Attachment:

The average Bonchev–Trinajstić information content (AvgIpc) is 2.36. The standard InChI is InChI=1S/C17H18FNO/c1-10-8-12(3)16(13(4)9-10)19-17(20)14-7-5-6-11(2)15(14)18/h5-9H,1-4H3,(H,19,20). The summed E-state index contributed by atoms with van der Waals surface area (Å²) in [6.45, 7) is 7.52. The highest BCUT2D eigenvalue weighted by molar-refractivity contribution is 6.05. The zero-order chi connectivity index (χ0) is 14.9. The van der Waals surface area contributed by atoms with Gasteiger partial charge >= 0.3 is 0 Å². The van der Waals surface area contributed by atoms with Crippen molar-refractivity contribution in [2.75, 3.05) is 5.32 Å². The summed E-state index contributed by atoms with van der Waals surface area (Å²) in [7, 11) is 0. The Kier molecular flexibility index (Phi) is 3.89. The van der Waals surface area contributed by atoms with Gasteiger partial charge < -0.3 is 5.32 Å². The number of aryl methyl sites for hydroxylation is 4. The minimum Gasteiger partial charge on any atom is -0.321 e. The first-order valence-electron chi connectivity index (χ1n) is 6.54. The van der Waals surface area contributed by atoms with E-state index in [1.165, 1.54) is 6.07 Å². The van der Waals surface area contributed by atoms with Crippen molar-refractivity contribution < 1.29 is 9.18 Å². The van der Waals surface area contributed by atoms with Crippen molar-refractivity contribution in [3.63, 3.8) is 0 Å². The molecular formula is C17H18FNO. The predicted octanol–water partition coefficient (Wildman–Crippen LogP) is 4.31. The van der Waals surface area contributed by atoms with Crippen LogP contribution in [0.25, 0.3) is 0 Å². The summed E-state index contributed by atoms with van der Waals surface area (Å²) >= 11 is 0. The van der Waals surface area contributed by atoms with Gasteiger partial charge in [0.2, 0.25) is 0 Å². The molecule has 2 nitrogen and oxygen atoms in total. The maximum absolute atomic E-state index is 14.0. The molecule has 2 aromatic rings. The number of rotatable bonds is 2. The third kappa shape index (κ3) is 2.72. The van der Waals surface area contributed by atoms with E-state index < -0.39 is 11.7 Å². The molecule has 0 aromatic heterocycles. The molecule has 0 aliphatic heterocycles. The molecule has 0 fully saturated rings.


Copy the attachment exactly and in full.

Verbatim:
The average Bonchev–Trinajstić information content (AvgIpc) is 2.36. The standard InChI is InChI=1S/C17H18FNO/c1-10-8-12(3)16(13(4)9-10)19-17(20)14-7-5-6-11(2)15(14)18/h5-9H,1-4H3,(H,19,20). The summed E-state index contributed by atoms with van der Waals surface area (Å²) in [6.45, 7) is 7.52. The highest BCUT2D eigenvalue weighted by molar-refractivity contribution is 6.05. The zero-order chi connectivity index (χ0) is 14.9. The van der Waals surface area contributed by atoms with Gasteiger partial charge >= 0.3 is 0 Å². The van der Waals surface area contributed by atoms with Crippen molar-refractivity contribution in [2.75, 3.05) is 5.32 Å². The summed E-state index contributed by atoms with van der Waals surface area (Å²) in [7, 11) is 0. The Kier molecular flexibility index (Phi) is 3.89. The van der Waals surface area contributed by atoms with Gasteiger partial charge < -0.3 is 5.32 Å². The number of aryl methyl sites for hydroxylation is 4. The minimum Gasteiger partial charge on any atom is -0.321 e. The first-order valence-electron chi connectivity index (χ1n) is 6.54. The van der Waals surface area contributed by atoms with E-state index in [1.165, 1.54) is 6.07 Å². The van der Waals surface area contributed by atoms with Crippen molar-refractivity contribution < 1.29 is 9.18 Å². The van der Waals surface area contributed by atoms with Crippen molar-refractivity contribution in [3.63, 3.8) is 0 Å². The molecular formula is C17H18FNO. The predicted octanol–water partition coefficient (Wildman–Crippen LogP) is 4.31. The van der Waals surface area contributed by atoms with Crippen LogP contribution in [0.25, 0.3) is 0 Å². The summed E-state index contributed by atoms with van der Waals surface area (Å²) >= 11 is 0. The van der Waals surface area contributed by atoms with Gasteiger partial charge in [0.2, 0.25) is 0 Å². The molecule has 2 nitrogen and oxygen atoms in total. The maximum absolute atomic E-state index is 14.0. The molecule has 2 aromatic rings. The number of rotatable bonds is 2. The third kappa shape index (κ3) is 2.72. The van der Waals surface area contributed by atoms with E-state index < -0.39 is 11.7 Å². The molecule has 0 aromatic heterocycles. The molecule has 0 aliphatic heterocycles. The molecule has 0 fully saturated rings.